The operation used five cranes. This image shows two cranes holding and moving a girder.

Finally a fourth and fifth crane latch onto the beam and in careful tandem the 301’ x 13’ girder is gently placed on the large steel and rubber pads it will call home for many decades to come.

Girder moving into place at night

Note from Catherine: Dave’s description made this girder move seem as graceful as ballet!

April 17th, 2010

Jason Davis: Amiable Aggie now at Region One

2 Comments, Uncategorized, by Catherine Higgins.

Jason wears red but bleeds blue

New Region One Director Jason Davis enjoys being where “the blue air smells so much better.”  A notorious Aggie, Jason likes to brag about all the Aggie blue that decorates the offices of his employees. He recently moved from Region Two where he served as Deputy Director with former Region Two Director Randy Park.

Jason was raised in Price, Utah where “there’s lots of coal dust and lots of diversity.”  He graduated from Utah State in 1994 and started his career at UDOT where he has remained ever since.

A great place to work

Jason loves working for UDOT.  He believes the organization is geared for success because of the talented, resourceful and bright people employed all over the state.   No matter where you work, “there are lots of great people.” Jason named some of the people at UDOT who have mentored him during his career.

More than anyone else, Jason credits Randy Park, and explained how Randy allowed him to progress and develop on his own terms by giving advice and allowing him to take the lead in a project or assignment. Jason also credits Jim McMinimee, a past leader and innovative thinker who would “plant a seed and let you develop it.”

Teamwork and recognition: where the rubber hits the pavement

Jason knows team work is always worthy of celebration. He has seen UDOT grow in celebrating team success. “We’ve done a lot better job at the end, and that’s been really fun,” says Jason.  “People need to know they are appreciated.”

Jason also believes it’s important to recognize people as individuals, and illustrated that point with a story about a UDOT Project Manager who was interviewed on the radio.  Deputy Executive Director Carlos Braceras heard the interview and immediately sent a text message praising the PM. “A simple effort like a text message from Carlos or John just means the world to people because they’re being recognized as individuals.”

The training wheels are off!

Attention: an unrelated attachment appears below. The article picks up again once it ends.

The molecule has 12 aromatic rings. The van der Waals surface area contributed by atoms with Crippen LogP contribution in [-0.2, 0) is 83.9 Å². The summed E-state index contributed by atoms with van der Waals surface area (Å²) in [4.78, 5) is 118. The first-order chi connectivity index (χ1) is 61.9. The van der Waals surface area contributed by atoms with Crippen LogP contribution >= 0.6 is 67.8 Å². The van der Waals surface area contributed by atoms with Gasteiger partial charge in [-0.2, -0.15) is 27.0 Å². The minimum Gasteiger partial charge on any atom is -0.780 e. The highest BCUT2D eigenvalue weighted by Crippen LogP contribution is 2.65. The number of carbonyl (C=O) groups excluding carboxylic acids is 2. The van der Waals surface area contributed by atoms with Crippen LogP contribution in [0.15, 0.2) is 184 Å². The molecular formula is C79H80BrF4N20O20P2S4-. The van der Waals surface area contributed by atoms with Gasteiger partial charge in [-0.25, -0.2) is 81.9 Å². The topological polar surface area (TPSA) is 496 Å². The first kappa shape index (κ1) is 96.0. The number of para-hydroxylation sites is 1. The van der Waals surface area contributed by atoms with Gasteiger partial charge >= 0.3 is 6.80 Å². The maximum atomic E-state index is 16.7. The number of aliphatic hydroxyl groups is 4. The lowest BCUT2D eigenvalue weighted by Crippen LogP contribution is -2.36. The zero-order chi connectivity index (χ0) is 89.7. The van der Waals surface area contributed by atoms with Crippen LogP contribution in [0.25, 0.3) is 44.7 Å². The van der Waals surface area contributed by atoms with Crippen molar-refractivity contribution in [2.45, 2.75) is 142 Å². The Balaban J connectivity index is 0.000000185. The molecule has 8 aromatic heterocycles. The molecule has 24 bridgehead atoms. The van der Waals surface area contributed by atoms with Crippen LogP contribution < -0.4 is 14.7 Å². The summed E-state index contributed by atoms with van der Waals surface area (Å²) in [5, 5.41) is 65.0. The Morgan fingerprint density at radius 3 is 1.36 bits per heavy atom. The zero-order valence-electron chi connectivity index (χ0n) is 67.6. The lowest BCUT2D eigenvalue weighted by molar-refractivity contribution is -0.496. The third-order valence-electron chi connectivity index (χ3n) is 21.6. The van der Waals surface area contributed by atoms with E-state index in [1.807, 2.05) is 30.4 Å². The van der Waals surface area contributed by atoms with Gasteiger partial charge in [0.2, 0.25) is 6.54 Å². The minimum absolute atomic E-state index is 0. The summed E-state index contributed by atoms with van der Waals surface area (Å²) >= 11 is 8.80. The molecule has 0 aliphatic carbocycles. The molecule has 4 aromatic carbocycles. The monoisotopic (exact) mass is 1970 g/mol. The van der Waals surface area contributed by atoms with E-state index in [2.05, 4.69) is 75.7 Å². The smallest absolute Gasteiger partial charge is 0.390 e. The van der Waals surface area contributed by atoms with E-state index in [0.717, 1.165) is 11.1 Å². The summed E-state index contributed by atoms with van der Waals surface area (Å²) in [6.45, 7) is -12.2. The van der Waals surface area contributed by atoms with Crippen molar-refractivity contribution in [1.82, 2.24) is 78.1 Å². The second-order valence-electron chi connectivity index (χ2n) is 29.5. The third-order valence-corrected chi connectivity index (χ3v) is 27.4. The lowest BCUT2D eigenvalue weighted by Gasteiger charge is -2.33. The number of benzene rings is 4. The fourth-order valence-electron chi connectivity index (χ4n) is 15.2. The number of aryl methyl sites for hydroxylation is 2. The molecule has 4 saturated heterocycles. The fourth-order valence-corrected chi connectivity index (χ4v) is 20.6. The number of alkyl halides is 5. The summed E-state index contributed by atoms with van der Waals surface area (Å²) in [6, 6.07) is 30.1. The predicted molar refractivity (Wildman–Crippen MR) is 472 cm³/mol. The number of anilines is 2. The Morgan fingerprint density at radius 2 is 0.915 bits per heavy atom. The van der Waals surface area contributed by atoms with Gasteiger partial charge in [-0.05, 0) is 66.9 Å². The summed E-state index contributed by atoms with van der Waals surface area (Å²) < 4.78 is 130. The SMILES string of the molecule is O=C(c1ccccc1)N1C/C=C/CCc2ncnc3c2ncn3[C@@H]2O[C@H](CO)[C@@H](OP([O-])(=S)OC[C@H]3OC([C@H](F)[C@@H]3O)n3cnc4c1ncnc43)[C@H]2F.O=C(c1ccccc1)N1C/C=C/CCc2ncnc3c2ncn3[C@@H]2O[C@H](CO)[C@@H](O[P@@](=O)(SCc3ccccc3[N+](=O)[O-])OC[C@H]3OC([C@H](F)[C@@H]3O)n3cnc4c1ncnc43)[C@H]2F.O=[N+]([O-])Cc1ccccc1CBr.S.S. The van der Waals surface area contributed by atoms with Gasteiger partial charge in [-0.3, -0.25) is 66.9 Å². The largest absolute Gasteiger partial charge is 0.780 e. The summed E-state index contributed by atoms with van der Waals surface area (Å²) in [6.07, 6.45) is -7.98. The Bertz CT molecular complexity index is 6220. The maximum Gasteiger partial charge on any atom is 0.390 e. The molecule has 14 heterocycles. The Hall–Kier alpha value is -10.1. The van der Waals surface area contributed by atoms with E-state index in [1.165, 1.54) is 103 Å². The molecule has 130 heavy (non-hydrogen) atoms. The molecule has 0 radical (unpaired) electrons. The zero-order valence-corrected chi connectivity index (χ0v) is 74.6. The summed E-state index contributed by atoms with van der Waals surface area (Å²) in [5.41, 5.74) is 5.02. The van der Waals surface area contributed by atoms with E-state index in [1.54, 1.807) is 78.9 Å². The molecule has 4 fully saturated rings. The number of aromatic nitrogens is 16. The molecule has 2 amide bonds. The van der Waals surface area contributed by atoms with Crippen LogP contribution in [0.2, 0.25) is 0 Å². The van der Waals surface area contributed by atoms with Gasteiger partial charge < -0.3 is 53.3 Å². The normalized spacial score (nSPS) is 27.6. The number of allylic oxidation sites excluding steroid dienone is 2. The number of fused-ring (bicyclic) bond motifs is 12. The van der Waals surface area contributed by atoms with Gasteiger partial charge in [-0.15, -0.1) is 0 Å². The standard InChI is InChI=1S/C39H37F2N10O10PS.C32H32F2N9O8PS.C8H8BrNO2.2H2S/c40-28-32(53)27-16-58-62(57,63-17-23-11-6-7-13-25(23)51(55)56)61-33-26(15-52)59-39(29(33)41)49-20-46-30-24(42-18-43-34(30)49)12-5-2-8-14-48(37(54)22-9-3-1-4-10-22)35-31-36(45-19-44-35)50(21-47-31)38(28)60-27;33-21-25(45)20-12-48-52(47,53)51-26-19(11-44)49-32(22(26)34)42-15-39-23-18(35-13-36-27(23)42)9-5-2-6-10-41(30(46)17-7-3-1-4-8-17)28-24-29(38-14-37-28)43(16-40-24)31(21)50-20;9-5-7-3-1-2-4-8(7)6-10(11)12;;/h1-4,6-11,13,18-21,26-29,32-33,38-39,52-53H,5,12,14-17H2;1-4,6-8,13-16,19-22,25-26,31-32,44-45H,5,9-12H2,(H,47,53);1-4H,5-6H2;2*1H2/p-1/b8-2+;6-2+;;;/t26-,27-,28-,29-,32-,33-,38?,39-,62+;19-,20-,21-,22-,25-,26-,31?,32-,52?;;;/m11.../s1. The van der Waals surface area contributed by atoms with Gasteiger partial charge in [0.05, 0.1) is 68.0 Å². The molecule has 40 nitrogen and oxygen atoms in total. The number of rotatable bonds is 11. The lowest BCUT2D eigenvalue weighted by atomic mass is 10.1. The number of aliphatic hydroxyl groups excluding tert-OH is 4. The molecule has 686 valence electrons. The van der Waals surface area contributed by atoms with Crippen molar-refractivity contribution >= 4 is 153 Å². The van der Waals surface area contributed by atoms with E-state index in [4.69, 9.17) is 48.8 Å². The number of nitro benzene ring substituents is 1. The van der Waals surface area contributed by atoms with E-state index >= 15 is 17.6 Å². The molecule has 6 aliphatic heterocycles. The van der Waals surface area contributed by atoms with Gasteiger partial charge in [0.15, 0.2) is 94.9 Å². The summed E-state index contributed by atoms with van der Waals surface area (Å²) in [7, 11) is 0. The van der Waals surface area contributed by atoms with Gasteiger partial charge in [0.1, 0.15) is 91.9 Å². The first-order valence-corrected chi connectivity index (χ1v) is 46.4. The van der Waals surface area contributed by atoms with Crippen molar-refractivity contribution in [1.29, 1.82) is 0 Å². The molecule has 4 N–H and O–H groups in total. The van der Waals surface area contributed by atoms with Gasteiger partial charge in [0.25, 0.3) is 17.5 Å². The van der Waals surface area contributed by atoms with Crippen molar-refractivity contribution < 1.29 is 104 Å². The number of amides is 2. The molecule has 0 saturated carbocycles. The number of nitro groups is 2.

When asked how his role has changed from Region Two Deputy to Region One Director, he said his old job was like “a director with training wheels.”  Deputy Directors are “more approachable, more visible, and that’s an advantage…You get to walk the halls and talk to the people and also be exposed to the tasks. But when the wheels come off, all of your success depends on the people you’re riding with.”  Having no deputy at Region One, Jason relies on the Program Manager, Traffic Engineer, Pre-Construction Engineer, among others, who all “essentially become deputies.”

Jason also knows that he is riding on the success of past director Cory Pope. “I am stepping into a good spot…there’s nothing broke up here.”

Another difference Jason cites is “more intense involvement with elected officials.”   Introductory meetings with legislators, mayors, council members and commissioners are in full swing.

“Then it’s ‘the buck stops here’ difference as well.” Now Jason has more responsibility with personnel matters, budget matters, etc. He is not afraid to ask for advice and relies on Randy and Cory when needed.

Challenges ahead

When asked about his biggest challenge, Jason replies “budget, absolutely. UDOT is a very efficient machine, and we’ve made a lot of cuts in the last five years or so, and we’re about as lean and mean as we can get… Any cuts are hurting.”

His second greatest challenge is to maintain a high level of project delivery. “ARRA set the bar high and UDOT was successful.”  Jason paraphrases some advice he got from Randy: “You’ll be successful as a Region Director because of the people in the region, but your success will be measured by project delivery.”

Approachable leaders

Jason sees UDOT as an “open organization” where it’s possible to speak honestly with executive directors John Njord and Carlos Braceras who are “approachable and easy to communicate with.” UDOT is a place where the top brass are aware of day to day work at the region level, he explains.

When asked how he sees himself, Jason replies, “I hope that I am approachable as well.” He is aware that his new job comes with the perception that he is “not just Jason Davis but the Region Director.”  He is working to remain approachable by getting to know employees but admits that the task will take some time.

As employees get to know him he hopes they also realize that he likes to laugh and have fun. He will temper his sarcasm and joking for now but after people get to know him, “all bets are off!”